A SPEYSIDE schoolboy who received a new lease of life by a bone marrow transplant has said a special thank you to hospital staff who helped him.
Callum Rattray (14) was born with a rare illness which affected his immune system and left him with a dangerously low white blood cell count.
The condition meant he wasn’t growing properly or putting on weight, and left him constantly tired and breathless whenever he played his favourite sport of football.
A transplant was the only answer. The Speyside High pupil had the operation last December and spent nearly two months in Yorkhill children’s hospital in Glasgow to recover.
Now he is getting taller, heavier and healthier and is back at school in Aberlour every day, having missed almost six months of lessons.
Callum wanted to do something in return to show his appreciation. The youngster, who loves helping his dad Kevin with jobs at the family plant hire business in Knockando, persuaded the firm to make a £1,000 donation which went directly to the people who took him under their wing.
So J. S. and R. Rattray and Son gave Callum a cheque to hand over to staff at the Schiehallion ward at Yorkhill where he was treated. The youngster then presented the cash to nurses in the ward when he went there for a blood test appointment last Tuesday.
“They were really thankful,” Callum said. “It was mine and my dad’s idea to give them something, just as a thank you.”
The £1,000 was shared among the ward’s staff, from doctors to cleaners, to spend on a lunch together.
Dad Kevin, from Archiestown, said Calum was diagnosed with his condition at birth.
“It was getting to the stage where he just had a lack of energy. He was in the football team at Aberlour but he struggled to run about,” he said.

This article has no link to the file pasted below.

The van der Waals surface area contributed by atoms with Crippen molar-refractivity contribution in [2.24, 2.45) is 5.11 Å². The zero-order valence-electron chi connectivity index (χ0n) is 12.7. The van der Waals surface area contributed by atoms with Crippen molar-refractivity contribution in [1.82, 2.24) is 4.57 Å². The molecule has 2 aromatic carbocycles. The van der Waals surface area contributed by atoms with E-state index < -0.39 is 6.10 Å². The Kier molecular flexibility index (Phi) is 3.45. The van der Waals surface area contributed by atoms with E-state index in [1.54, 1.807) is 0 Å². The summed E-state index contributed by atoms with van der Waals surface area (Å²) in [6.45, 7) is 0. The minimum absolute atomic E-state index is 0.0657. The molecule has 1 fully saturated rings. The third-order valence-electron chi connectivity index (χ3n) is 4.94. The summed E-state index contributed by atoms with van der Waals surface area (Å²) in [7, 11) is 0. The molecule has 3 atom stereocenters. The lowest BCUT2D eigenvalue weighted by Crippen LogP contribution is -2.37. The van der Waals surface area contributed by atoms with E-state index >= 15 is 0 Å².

Doctors began speaking about a bone marrow transplant and the family was advised by the Anthony Nolan Trust about possible matching donors. The charity was keen to find a match rather than ask a member of Callum’s family to donate their bone marrow. A match was found last September and on November 27 he went into Yorkhill hospital to prepare for an operation on December 6.
The transplant was a success, and after three weeks in isolation the teenager was allowed to return home to continue his recovery.
“I feel much better now,” he said. “I’m getting back to doing normal things. When they first started talking about an operation I was pretty scared. Everything was happening at the same time and I really didn’t know a lot about it so I didn’t know what to think.
“Just before the operation I was kind of worried. I didn’t really tell my pals much. I think they just thought I would be away for a week and that would be it. But I was in Glasgow for two months and off school for six months.
“Everyone in the hospital was really good to me. They gave me DVDs to watch and x-Box, and I made quite a lot of Lego models.”
Callum will make regular trips to Glasgow for blood tests, but his family expect him soon to come off medication for the first time in his life.
Mr Rattray said he and his ex-wife Marjorie shared the travelling up and down the road for their son to receive all his treatments.
He said Callum’s illness was particularly hard on his younger sister Emily (11), who he is very close to.
“Now it’s like he’s had a new lease of life,” his dad said. “He likes the diggers, the tractors and all the rest of it at my work, and he wants to do all this when he leaves school.
“Everything is positive, he’s putting on weight all the time so it’s just excellent.”